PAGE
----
Projections and Nav Modes
  • Normal View
  • Fisheye View
  • Architectural View
  • Stereographic View
  • Little Planet View
  • Panini View
Click and Drag / QTVR mode
Share this panorama
For Non-Commercial Use Only
This panorama can be embedded into a non-commercial site at no charge. Read more
Do you agree to the Terms & Conditions?
For commercial use, contact us
Embed this Panorama
For Non-Commercial Use Only
For commercial use, contact us


Iglesia de Nuestra Señora de Brujas
Brugge - Bruges

Iglesia de Nuestra Señora de Brujas (Onze-Lieve-Vrouwekerk)

País     Bélgica
División     Región Flamenca
Subdivisión     Provincia de Flandes Occidental
Municipio(s)     Brujas
Información religiosa
Culto     Católica romana
Acceso público     Libre
Uso     Iglesia
Advocación     María (madre de Jesús)
Historia del edificio
Construcción     Siglos XIII-XV
Estilo     Gótico
Datos arquitectónicos
Materiales     Ladrillo
Aguja(s)     122.30 (altura)
Otros datos
Destacable     2.ª estructura de ladrillo más alta del mundo
Mapa(s) de localización

Coordenadas     51°12′17″N 3°13′28

La Iglesia de Nuestra Señora (en neerlandés: Onze-Lieve-Vrouwekerk), en Brujas, Bélgica, es una gran iglesia medieval que data principalmente de los siglos XIII, XIV y XV. Su torre, de 122,3 metros de altura, sigue siendo la estructura más alta de la ciudad y la segunda torre de ladrillo más alta del mundo (la más alta es la iglesia de San Martín en Landshut, Alemania).

La Iglesia de Nuestra Señora de Brujas se construyó en el siglo XIII en el lugar que ocupaba en el centro histórico de Brujas una iglesia románica anterior. Su arquitectura está inspirada en la no lejana catedral de Nuestra Señora de Tournai. Entre 1270 y 1340 se construyó la torre de 122 metros de altura, situada en la nave colateral norte. Hacia la mitad del siglo XV, se añade una flecha de 54 metros de altura de ladrillo al edificio.

En el espacio del coro detrás del altar mayor se encuentran las tumbas de Carlos el Temerario, último duque de Borgoña de la dinastía Valois, y de su hija, la duquesa María de Borgoña. Las efigies de bronce dorado de ambos, padre e hija, reposan cuan largos eran sobre losas pulidas de piedra negra. Ambos están coronados, y Carlos se representa con armadura completa y luciendo la Orden del Toisón de Oro.

El pieza del altar de la larga capilla en el pasillo sur alberga el tesoro artístico más famoso de la iglesia, una escultura de mármol blanco, conocida como la Madonna de Brujas, creada por Miguel Ángel, de alrededor de 1504. Probablemente fue originalmente concebida para la catedral de Siena, aunque fue comprada en Italia por dos comerciantes de Brujas, los hermanos Jan y Alexander Mouscron, que, en 1514, la donaron a su actual casa. La escultura se recuperó dos veces después de haber sido saqueada por ocupantes extranjeros: los revolucionarios franceses, hacia 1794, y los nazis alemanes en 1944.

Obras de arte

* del escultor Jan Borreman, un magnífico mausoleo gótico, de 1502, de la duquesa María de Borgoña erigido por su marido, el emperador Maximiliano I del Sacro Imperio Romano.
* del escultor Jacques Jonghelinck, un mausoleo renacentista, de 1562, para Carlos el Temerario (el padre de María de Borgoña), erigido por su tatara-tatara-nieto, el rey Felipe II de España.
* La conocida como Madonna de Brujas, una estatua de mármol de la Virgen con Niño de Miguel Ángel de 1504.
    Varias pinturas de los primitivos flamencos, como:
* Gerard David : La Transfiguración (el pintor está enterrado en esta iglesia);
* Adrián Isenbrandt : Vierge aux sept douleurs ;
* Barend van Orley : Triptiquo de la Pasión de Cristo ;
* Pieter Pourbus : Natividad de 1574.

Texto obtenido de Wikipedia en la pagina http://es.wikipedia.org/wiki/Iglesia_de_Nuestra_Se%C3%B1ora_de_Brujas

View More »

Copyright: Fernando Cifuentes Duque
Type: Spherical
Resolution: 7984x3992
Taken: 19/07/2013
Uploaded: 28/07/2013
Updated: 07/04/2015


Tags: belgica; brujas; iglesia; nuestra; señora; miguel; angel; canales
comments powered by Disqus
More About Brugge - Bruges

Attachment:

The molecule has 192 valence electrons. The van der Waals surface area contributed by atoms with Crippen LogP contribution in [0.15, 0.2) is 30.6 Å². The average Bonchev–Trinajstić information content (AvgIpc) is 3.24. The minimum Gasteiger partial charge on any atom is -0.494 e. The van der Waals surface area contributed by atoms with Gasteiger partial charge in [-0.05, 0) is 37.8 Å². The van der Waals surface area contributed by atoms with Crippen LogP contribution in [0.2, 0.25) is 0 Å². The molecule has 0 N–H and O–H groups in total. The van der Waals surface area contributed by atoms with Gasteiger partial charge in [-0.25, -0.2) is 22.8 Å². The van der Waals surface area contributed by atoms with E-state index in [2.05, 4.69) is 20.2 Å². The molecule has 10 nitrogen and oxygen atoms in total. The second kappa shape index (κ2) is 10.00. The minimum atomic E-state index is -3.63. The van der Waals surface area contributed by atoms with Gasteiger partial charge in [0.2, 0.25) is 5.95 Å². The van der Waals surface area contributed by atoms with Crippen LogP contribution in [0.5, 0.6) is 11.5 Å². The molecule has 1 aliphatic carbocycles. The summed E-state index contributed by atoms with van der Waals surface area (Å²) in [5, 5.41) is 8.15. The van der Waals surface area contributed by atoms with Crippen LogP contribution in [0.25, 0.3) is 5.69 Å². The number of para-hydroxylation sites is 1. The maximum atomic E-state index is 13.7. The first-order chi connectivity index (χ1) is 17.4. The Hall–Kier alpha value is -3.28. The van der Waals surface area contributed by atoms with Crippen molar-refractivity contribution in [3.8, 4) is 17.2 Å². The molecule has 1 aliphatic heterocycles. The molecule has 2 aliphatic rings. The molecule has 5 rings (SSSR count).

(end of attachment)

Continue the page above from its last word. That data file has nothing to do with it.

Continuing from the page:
Overview and HistoryBruges is the historic capital of West Flanders, Flanders being one of the three regions of Belgium. Do you know enough about Belgium for that to make sense? Let's hit the facts first:Belgium has three official regions, Flanders in the north, Wallonia in the south, and the Brussels-Capital Region nested within Flanders. If you move to Wallonia you get to be a Walloon.The Flemish region speaks Dutch and the Walloons speak French. There's a bit of German floating around the country as well, as it is positioned between the Germanic and the Latin countries.This position has put Belgium in the center of both European commerce and battle over commerce, for hundreds of years. The North Sea is technically the busiest sea in the world, and Bruges has been getting a slice of the traffic for more than half a millenium -- with its accompanying scuffles over territory.Bruges used its location to great advantage in the early years (13th to 16th Centuries) to build wealth trading in wool, textiles, wine, grain, and spices.The industrial base of Bruges grew around banking, which helped to accelerate the development of the Flemish region, while the Northern Wallonia remained more pastoral and agriculturally bound. The historic division between the two main regions continues to influence the wide variety in the Belgian economy to this day.Bruges functioned as a major hub of shipping and trade until the Zwin channel filled with silt in the 16th century, limiting access to the sea. Decline in trade caused Bruges to step back from the center stage of marketplace, while nearby Antwerp stole into the light. It took nearly two hundred years for Bruges to rebuild its industrial structures and reclaim its capacity for large ships. During that period of time it became known as a tourist center.By the way, Belgium was one of the founding member states of the European Union. EU and NATO headquarters are located in Brussels.In modern times, the port of Bruges-Zeebrugge is one of the fastest growing ports in Europe. It is Europe's largest natural gas terminal, it handles 40 million tons of container cargo per year, and functions as the main hub for vehicle transport in Europe.Hello... Energy? Transportation? Yes, there are people who care quite a lot about these supplies and who are willing to funnel a significant amount of money into their movements.Getting ThereWell after all that, it's pretty obvious that you can get there by ship. You can even drive your new car into a cargo container, ride to Bruges on a ship, and then drive off when you arrive. (Roll on, roll off ports are referred to as RORO, when you see RORO it means BIG BOATS.) Ro Ro Ro your boat.There are three airports in Belgium. The local airport for Bruges is called Ostend/ Bruges International Airport (OST). Ostend is only 30km from Bruges and there are plenty of car rental services available. There are also many confusing roads available, so grab a map and get your blue streak of curses ready to use when you're lost!The other two airports are Deurne Airport-Antwerp and Zaventem Airport-Brussels. You can easily take a train between any of them.TransportationBeing that Bruges is invested with centuries of hosting travellers and their stores of goods to sell, the city is accessible via an amazing variety of vehicles.Within the city you can take a bus for 1.20EUR. Since driving is difficult in the city, they have inspired drivers not to do it. Instead, you can park your car at the train station and receive a free pass to ride the buses until midnight of that same day. Cool, right?People and CultureBruges is one of Belgium's chief tourist attractions; it has become a major tourism city as well as an industrial port. Its nickname is "The Venice of the North," for its many canals and proximity to waterways. The population is about 117,000 in Bruges and near 250,000 including the entire metropolitan area.In 2002 Bruges was designated the "European Capital of Culture." It has a well-preserved historic center filled with medieval art and architecture.Because of its booming tourist trade, you may find yourself touring among non-locals rather than anyone who might be discernable as "quaint" or "local." It's a beer pilgramage in progress, in other words. The Belgian ales are world famous; check out Brugs Beertje for a few samples.Things to do & RecommendationsBelgian ale? Try the Brewery Do Gouden Boom, a brewery museum with living flavour for you to sample. There are a wealth of other museums to visit in Bruges, most notably the Groeninge Museum displaying the works of Jan van Eyck and the Flemish Primitives.For eating and drinking, Bruges offers everything from sushi to vegetarian restaurants. After you take in your protein and vegetables, let's be healthy here people, you can finish yourself off at the Chocolate Story Museum.As for night life, Bruges is more centered around drinking than dancing. Here's a rough geographical breakdown.In central Bruges, head to Burg square. In the north you can find an artists area around Blekerstraat. Students congregate to the east on Langestraat, and you can catch great music at the open-air cafes on Eiermarkt. In the southern area there's the trendy and pricier stuff, have a walk around Zonnekemeers Oud Sint Jan and see what you can see.Text by Steve Smith.